The announcement by the State Office of Education recently that almost two-thirds of Utah's high schools may fall short of Northwest accreditation standards in the next year or so triggers some interesting thoughts.
Is accreditation worthwhile? From the comments made by State Office staff and a State Board member, it may seem that accreditation by an official agency no longer holds the significance it once did.At one time, they said, accreditation of a high school was one of the factors that assured its graduates entry into institutions of higher education.
That condition appears to be diminishing, they said, although some private colleges and universities still bar entry to high school graduates whose schools are not accredited.
From my point of view, even if the selection of a college or university is not seriously hampered, Utah has no excuse for operating schools that are not on a par with peers throughout the region.
Why should there be even the perception that our students are being shortchanged? And they are, when their schools fail to provide equal opportunity with schools in neighboring states.
One of the State Board's responses to the negative report is to suggest that the Northwest Association should consider what Utah accomplishes despite not meeting the prescribed standards.
Why not look at it from the perspective of how much more Utah might achieve if we DID meet the standards? Settling for mediocrity is asking for mediocrity.
Utah test scores generally are at the national average. Average shouldn't be good enough in a state where education is highly valued and where there is not the same degree of minority, ethnic and social problems many other states experience.
The primary sources of concern regarding accreditation of Utah high schools are the shortages of counselors and library/
How important are these personnel to our students?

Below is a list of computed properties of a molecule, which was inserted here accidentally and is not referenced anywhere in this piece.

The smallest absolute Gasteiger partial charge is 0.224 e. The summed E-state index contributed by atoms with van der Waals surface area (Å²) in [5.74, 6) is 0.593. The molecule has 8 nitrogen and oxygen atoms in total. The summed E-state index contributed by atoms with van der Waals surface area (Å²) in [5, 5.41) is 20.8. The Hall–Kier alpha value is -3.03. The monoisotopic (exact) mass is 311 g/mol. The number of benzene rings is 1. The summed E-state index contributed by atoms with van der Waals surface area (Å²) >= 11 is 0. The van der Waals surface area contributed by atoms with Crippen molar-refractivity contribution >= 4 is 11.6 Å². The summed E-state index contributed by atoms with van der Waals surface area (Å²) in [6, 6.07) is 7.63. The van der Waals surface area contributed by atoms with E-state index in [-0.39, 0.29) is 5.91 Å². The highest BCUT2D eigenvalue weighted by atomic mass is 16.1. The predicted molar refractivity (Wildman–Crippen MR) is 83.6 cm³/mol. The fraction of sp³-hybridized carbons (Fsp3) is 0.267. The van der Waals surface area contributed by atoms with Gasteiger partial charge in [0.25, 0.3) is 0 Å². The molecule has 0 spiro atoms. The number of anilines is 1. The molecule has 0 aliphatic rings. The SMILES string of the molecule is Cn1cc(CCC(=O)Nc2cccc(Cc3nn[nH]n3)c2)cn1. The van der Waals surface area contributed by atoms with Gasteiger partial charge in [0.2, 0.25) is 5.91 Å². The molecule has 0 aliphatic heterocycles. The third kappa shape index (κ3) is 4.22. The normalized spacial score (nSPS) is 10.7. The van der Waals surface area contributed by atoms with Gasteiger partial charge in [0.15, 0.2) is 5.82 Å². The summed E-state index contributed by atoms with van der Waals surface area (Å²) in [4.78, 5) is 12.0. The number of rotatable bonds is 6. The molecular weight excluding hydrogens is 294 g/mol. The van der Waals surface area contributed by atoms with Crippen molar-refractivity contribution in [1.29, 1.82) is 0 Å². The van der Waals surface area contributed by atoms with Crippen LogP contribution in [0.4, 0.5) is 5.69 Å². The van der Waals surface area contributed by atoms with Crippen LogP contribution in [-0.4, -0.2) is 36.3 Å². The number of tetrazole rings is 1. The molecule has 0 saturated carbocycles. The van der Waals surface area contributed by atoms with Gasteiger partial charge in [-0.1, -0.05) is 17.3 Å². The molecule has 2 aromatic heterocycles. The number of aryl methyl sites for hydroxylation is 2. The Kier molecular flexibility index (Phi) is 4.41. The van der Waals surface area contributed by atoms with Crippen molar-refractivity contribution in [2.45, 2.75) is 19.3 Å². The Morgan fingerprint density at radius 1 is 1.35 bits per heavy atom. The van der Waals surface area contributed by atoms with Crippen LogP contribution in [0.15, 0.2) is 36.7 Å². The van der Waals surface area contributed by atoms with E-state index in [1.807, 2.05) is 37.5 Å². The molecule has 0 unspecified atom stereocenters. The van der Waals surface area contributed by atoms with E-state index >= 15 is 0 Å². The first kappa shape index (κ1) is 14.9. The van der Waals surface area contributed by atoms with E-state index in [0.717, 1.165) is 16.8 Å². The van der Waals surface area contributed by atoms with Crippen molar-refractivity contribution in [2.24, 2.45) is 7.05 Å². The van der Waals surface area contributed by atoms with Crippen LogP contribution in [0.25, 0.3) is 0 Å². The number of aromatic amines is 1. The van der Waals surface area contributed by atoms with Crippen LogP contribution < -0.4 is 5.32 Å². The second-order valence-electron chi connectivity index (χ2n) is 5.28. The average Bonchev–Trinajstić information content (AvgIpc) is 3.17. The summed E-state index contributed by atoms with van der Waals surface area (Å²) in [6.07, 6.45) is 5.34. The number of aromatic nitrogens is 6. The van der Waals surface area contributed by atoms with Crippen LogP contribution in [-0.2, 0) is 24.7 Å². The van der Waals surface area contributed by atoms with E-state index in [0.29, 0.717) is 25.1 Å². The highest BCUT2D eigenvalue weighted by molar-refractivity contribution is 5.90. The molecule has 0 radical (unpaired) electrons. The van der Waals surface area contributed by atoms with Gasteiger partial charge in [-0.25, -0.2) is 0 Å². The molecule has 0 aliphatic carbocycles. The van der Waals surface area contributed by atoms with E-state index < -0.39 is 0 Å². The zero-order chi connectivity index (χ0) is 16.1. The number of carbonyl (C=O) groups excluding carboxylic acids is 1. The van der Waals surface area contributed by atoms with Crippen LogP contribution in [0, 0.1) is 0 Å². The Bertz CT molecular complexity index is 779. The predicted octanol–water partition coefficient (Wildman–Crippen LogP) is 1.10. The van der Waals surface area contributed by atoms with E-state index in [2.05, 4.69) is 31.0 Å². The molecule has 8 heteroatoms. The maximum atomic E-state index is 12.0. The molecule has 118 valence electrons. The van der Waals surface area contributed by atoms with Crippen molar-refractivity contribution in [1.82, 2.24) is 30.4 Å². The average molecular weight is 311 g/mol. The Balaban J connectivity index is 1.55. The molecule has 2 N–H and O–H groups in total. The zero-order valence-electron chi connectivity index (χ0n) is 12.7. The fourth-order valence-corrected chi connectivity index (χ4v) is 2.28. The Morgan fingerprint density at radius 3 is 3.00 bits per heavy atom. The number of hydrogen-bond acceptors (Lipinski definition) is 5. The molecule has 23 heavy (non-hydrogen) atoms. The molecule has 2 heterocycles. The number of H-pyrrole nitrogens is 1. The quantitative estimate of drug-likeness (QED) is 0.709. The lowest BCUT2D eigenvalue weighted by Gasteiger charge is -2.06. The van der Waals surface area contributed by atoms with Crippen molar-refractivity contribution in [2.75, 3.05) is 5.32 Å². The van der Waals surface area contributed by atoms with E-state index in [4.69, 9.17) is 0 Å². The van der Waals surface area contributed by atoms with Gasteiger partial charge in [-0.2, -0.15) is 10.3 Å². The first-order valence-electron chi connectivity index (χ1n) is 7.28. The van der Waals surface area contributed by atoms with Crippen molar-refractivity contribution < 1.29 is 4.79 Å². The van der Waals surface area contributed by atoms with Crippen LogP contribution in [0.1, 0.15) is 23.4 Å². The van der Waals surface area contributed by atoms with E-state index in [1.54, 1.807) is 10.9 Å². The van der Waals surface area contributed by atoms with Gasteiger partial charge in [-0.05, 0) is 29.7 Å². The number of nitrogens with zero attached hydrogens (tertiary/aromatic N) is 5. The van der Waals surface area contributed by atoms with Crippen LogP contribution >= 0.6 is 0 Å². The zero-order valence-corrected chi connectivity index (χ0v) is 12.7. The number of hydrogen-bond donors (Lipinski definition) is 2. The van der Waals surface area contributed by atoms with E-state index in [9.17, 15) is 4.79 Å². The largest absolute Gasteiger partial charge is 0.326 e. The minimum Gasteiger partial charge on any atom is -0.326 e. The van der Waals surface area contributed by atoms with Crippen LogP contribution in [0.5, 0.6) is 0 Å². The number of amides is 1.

Today's students who don't learn the skills of retrieving information will be seriously behind in the competition for jobs. Education is becoming more a matter of being able to find information than to memorize it. Teaching such skills is the job of trained, qualified library/media personnel.
The state board is proposing that every student receive an individualized education and that every high school graduate leave school with an occupational skill, or at least a recognition of their potential for ultimately finding a satisfactory life work.
That makes the role of counselors key. Schools with 600 to 1,000 students per counselor have no hope of providing the kind of counseling that will achieve those goals. (The Northwest standard is one counselor for every 400 students).
I'm not naive about the problems Utah could have in meeting accreditation standards. The costs would be enormous - more than $100 million, in all likelihood. But I do think that with a little reordering of priorities, we might do better than we're doing.
For instance, why were some school districts hiring athletic coaches at the same time they were laying off media specialists and counselors? Why, indeed, are counselors and librarians the first groups targeted for layoffs when budget push comes to budget shove?
I love high school athletics and I think they serve a very worthwhile purpose in building character and providing a healthy outlet for many students. But if they were moved out of the school arena into the community domain they could serve the same purpose while freeing up money for the athletic program.
I cast my vote in favor of fully accrediting Utah's high schools, just as a matter of principle, if not for the benefits it would give our children.